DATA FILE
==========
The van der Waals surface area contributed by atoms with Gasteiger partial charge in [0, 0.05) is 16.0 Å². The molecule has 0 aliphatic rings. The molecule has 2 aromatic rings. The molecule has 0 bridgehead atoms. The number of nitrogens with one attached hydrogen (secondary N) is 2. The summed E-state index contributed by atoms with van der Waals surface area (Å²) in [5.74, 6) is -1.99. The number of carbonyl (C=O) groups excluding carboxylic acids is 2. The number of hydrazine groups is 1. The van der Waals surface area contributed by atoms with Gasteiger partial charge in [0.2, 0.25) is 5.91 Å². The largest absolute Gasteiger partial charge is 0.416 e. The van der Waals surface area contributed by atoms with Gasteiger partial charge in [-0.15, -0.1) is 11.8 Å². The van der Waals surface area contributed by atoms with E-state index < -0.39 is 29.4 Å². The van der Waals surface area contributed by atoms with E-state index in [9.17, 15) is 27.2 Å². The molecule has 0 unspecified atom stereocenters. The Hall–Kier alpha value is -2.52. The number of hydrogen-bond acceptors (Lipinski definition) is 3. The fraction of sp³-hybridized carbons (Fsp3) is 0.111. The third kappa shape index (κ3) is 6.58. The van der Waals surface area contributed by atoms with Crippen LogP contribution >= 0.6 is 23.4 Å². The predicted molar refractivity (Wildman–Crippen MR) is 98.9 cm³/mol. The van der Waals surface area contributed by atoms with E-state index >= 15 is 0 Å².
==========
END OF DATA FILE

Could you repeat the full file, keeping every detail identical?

The van der Waals surface area contributed by atoms with Gasteiger partial charge in [0, 0.05) is 16.0 Å². The molecule has 0 aliphatic rings. The molecule has 2 aromatic rings. The molecule has 0 bridgehead atoms. The number of nitrogens with one attached hydrogen (secondary N) is 2. The summed E-state index contributed by atoms with van der Waals surface area (Å²) in [5.74, 6) is -1.99. The number of carbonyl (C=O) groups excluding carboxylic acids is 2. The number of hydrazine groups is 1. The van der Waals surface area contributed by atoms with Gasteiger partial charge in [0.2, 0.25) is 5.91 Å². The largest absolute Gasteiger partial charge is 0.416 e. The van der Waals surface area contributed by atoms with Gasteiger partial charge in [-0.15, -0.1) is 11.8 Å². The van der Waals surface area contributed by atoms with E-state index < -0.39 is 29.4 Å². The van der Waals surface area contributed by atoms with E-state index in [9.17, 15) is 27.2 Å². The molecule has 0 unspecified atom stereocenters. The Hall–Kier alpha value is -2.52. The number of hydrogen-bond acceptors (Lipinski definition) is 3. The fraction of sp³-hybridized carbons (Fsp3) is 0.111. The third kappa shape index (κ3) is 6.58. The van der Waals surface area contributed by atoms with Crippen LogP contribution >= 0.6 is 23.4 Å². The predicted molar refractivity (Wildman–Crippen MR) is 98.9 cm³/mol. The van der Waals surface area contributed by atoms with E-state index >= 15 is 0 Å².